“I loved this course! It was really challenging, but at the same time rewarding! The instructor was great! She always gave clear explanations of the material. It’s always nice to have a professor that truly cares about their students, believes in them, and pushes them to the best of their ability” (Fall 2013).
“I loved Dr. Poe and definitely would take another one of her classes if I had the opportunity to. The class is well structured and has improved my proficiency in writing and my proficiency in understanding the division in Christianity as well as how religions interact with one another” (Spring 2014, Chaos and Community in Medieval Christianity).
“The instructor expected much from us, but this is the reason why the quality of this course and Millsaps are so good” (Spring 2014).
“This course was extremely enlightening and helpful in my stride to learn more about multiple religions that I otherwise would not have been able to learn about. Dr. Poe is a great professor, she encourages students to think outside of the box instead of the usual class that you go sit in and take notes in without much interaction” (Spring 2014).
Advice From Recent Students to New Students:
“If you’re ready for a mental challenge, sign up for the class! Expect that the professor will not tell you what to think. Your grade comes from your ability to critically analyze outside sources and argue for how they relate to and defend your case studies. To succeed, always ask yourself ‘why’? Always questions whether your arguments make sense. My advice is not to doubt yourself; speak up during discussions” (Fall 2015, Does Religion Belong in the Hospital?).
“Dear student, YES YES YES you should take this class if you want to understand (or at least be aware of) the complicated interplay of religion, ethics, and economics. Don’t let the word economics scare you – this class is not mathematical; economics is a highly philosophical study as well, and taken from this angle, can seem like a whole different subject. You should expect a lot of work in this class; reading responses are due every class and quizzes every two weeks, but you will adjust to it and the readings are SO relevant and extremely enriching. Also, the class discussions will probably get wild, unless you have a weird and altogether disinterested class. It is so cool to see how different classmates agree or disagree with the readings, and because this class is extremely discussion-based, you get to know people really well and you will likely be interested in people who seem like your opposites; they will challenge your way of thinking, and you will hear their voices in the back of your head so that you are not limited to your own voice. My biggest pieces of advice is to really read the readings and get interested in them. Also, you absolutely must get a study group together. It’s a great experience” (Fall 2015, The Meaning of Work).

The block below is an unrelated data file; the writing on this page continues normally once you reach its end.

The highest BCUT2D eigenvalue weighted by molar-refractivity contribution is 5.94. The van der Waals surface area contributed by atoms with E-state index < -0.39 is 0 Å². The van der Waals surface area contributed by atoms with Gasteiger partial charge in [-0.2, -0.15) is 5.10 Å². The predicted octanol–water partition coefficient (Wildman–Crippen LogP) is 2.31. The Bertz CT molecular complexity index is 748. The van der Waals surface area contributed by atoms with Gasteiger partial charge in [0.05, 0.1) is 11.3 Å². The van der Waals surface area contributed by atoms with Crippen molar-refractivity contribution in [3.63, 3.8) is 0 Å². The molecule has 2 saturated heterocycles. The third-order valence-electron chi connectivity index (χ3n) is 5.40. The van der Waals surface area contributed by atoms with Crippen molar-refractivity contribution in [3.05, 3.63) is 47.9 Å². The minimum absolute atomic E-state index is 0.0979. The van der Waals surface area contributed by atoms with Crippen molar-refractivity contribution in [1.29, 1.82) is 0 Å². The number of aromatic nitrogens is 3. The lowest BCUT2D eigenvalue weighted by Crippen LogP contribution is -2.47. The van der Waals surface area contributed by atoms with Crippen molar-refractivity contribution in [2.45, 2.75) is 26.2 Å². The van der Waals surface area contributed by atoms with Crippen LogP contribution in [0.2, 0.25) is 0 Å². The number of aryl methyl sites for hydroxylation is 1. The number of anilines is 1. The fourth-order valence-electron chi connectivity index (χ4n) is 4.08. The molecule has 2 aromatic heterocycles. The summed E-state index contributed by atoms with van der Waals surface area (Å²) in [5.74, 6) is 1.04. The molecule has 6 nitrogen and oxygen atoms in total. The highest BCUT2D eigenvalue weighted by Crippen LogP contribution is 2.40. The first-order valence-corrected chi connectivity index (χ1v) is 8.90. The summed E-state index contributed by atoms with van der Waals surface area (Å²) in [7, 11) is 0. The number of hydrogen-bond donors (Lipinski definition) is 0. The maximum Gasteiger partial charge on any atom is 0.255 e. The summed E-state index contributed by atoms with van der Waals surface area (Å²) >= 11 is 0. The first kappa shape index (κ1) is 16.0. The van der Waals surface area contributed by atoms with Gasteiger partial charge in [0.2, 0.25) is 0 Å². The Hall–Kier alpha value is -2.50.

“Dear Student, Without a doubt, this is one of the best classes that I have taken at Millsaps. This professor is very genuine and true, and understands that each student is different. She is more than willing to adjust to individual needs. This is a class that I would recommend taking to anyone that asks, because it applies and relates to a vast number of interests in ways that you wouldn’t imagine. My advice for this course would be to read every reading that is assigned and truly think about it and analyze it. Also, contribute to the class discussion. No matter how embarrassed you are of what you are saying, your classmates will take it in a way that benefits their own thinking and understanding of things. When there are activities outside of the class, go to them! I can’t begin to explain how cool it is to apply what you are learning in the community around you (even if you have to wake up earlier than normal on a Sunday morning). Overall, take advantage of this class and the great professor. It is such a rewarding experience!” (Spring 2015, Pentecostalism and Charismatic Movements)
“Dear friend, Congratulations on taking the first step on an interactive journey towards understanding the inner workings of Pentecostalism. However, I must caution you as you are about to undertake a course like no other. In this course, you will learn that things that seem out of the norm and weird to you are really fascinating to study. Take in every aspect that you can. You may find yourself struggling at times, but hey we all do and that is why we have class discussions to help answer those questions. Do not be a slacker, as it will come to bite you in the butt later. Make sure to pay attention and keep your mind open to new things. I learned about the differences in the old and new movements and how the new movements helped more people to join. Visiting the churches was very insightful as we were able to put everything we learned into practice. Enjoy and I can’t wait to see what the future holds.” (Spring 2015, Pentecostalism and Charismatic Movements)